Things are changing but more often than not when you talk about coaching with private equity or venture capital funds they immediately think of their problem CEOs and companies. “Oh yes … so and so is struggling, she could do with a coach.” They are largely missing the point. Most sportsmen and sportswomen don’t choose a coach to sort their problems out, they select a coach so they can go from good to great to excellent.

Coaching is the X factor. Is there any player in the top 100 of any sport without a coach? I doubt it.

Starting, scaling up and leading a business is not just complex, but volatile, uncertain and ambiguous.

There are over 75,000 books published on leadership yet no one has perfected it. There is no one playbook for CEOs to follow.

“Four out of five entrepreneurs are forced to step down from the CEO’s post,” according to Noam Wasserman, in his article and book The Founder’s Dilemma.
The challenges leaders face today are too great for one person to cope with.

So if athletes and dancers are using coaches, why doesn’t every CEO on the globe have one?

Maybe asking for a CEO coach is perceived as a sign of weakness or it’s because they don’t think they have time. Or they believe it’s too expensive or they don’t know how to assess what a good coach looks like. Or they are not sure how a coach can help or they think it’s selfish to spend money on themselves. Or maybe they have had a bad experience with a coach.

But as I said at the beginning the times they are a changing. In Silicon Valley the question is more likely to be, “Why haven’t you got a coach?” than “Why do you have a coach?”

Eric Schmidt, ex-CEO of Google, who was initially offended when it was suggested he should use a coach, mentions in the Trillion Dollar Coach, which he co-wrote, “Bill Campbell [his coach] has been helpful in coaching all of us, his role [as a coach] was needed from the beginning. I should have encouraged this structure sooner, ideally the moment I started at Google.

A global survey of coaching clients by PwC concluded that the mean ROI for companies investing in coaching was 7 times that of the initial investment, with over a quarter reporting an ROI of 10 to 49 times!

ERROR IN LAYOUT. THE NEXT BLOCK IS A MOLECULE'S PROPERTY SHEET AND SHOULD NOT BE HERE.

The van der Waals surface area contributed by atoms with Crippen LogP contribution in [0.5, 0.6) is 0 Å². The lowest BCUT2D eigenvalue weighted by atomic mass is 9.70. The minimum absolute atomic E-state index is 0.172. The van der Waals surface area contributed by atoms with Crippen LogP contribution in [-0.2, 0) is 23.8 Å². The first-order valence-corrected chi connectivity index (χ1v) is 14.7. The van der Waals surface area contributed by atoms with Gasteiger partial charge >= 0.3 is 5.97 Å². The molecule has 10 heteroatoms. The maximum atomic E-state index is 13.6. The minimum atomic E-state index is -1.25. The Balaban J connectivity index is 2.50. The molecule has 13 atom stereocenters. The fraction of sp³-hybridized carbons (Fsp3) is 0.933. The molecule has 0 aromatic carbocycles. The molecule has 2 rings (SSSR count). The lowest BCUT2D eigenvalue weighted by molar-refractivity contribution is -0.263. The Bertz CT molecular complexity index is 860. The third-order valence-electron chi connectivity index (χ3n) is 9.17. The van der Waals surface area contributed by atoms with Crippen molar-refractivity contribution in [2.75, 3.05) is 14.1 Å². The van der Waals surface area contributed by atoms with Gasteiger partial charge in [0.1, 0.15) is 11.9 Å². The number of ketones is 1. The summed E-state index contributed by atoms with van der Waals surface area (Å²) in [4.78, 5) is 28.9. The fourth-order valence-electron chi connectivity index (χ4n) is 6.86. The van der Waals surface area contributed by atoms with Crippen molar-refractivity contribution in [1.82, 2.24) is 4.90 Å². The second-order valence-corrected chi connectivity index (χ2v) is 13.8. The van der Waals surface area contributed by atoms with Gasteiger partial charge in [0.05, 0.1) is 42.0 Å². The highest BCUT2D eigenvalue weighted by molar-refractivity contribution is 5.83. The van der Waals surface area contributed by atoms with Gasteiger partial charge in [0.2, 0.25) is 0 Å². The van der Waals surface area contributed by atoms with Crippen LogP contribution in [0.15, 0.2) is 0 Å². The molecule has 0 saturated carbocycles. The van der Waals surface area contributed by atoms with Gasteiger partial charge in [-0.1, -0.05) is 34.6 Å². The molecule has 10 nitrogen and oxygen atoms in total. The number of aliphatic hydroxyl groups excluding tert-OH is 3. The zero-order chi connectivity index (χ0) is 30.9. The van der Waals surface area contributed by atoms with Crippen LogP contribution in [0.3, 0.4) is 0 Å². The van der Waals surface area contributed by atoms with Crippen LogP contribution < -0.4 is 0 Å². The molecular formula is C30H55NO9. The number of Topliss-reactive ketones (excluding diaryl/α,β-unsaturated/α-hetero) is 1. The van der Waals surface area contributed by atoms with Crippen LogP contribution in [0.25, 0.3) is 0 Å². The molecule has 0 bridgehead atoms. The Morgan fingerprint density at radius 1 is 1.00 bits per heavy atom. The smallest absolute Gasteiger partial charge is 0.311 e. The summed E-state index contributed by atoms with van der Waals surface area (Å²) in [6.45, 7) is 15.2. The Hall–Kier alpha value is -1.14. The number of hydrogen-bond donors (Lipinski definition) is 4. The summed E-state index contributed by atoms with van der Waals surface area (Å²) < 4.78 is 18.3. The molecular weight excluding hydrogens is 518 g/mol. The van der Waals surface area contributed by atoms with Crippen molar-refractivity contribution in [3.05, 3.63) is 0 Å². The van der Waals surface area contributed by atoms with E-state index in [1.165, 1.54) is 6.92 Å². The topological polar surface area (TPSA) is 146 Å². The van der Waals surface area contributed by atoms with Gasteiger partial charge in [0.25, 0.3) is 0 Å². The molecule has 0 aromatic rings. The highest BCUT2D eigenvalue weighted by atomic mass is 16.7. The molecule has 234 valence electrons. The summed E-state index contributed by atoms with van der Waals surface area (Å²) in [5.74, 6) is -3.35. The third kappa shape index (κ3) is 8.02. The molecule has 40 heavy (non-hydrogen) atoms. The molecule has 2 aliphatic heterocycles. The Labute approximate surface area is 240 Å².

Jeff Bezos, in an Amazon shareholder letter, said: “Coaching is also extended to employees who are excelling and in line for increased responsibilities. In fact, 82% of coaching is positive to employees who are meeting or exceeding expectations.”

A recent study of Executive Coaching in a Fortune 500 firm by MetrixGlobal reported a 529% return on investment and significant intangible benefits to the business.

Coaching is becoming a must-have for successful founders, leaders and CEOs.

In my experience of working with 100s of founders and leaders, the best ones have coaches to help them on their leadership journey.

Here are five reasons why I believe executive coaching is the way to achieve success.

  1. Accelerate your awareness and self-awareness

The CEO world has a tendency to be a feedback-free zone. This is a dangerous place to be. How your team members perceive you, the stories they tell about you and the impact you have on them (i.e. your reputation) is your strongest predictor of performance. Great leaders care about their reputations.

Use a coach to get the data on your reputation and accelerate your awareness through 360 degree interviews, psychometric tests and simply observing you in action. A coach is like having external eyes and ears, providing a more accurate picture of the reality. Feedback from a coach is a gift for a leader.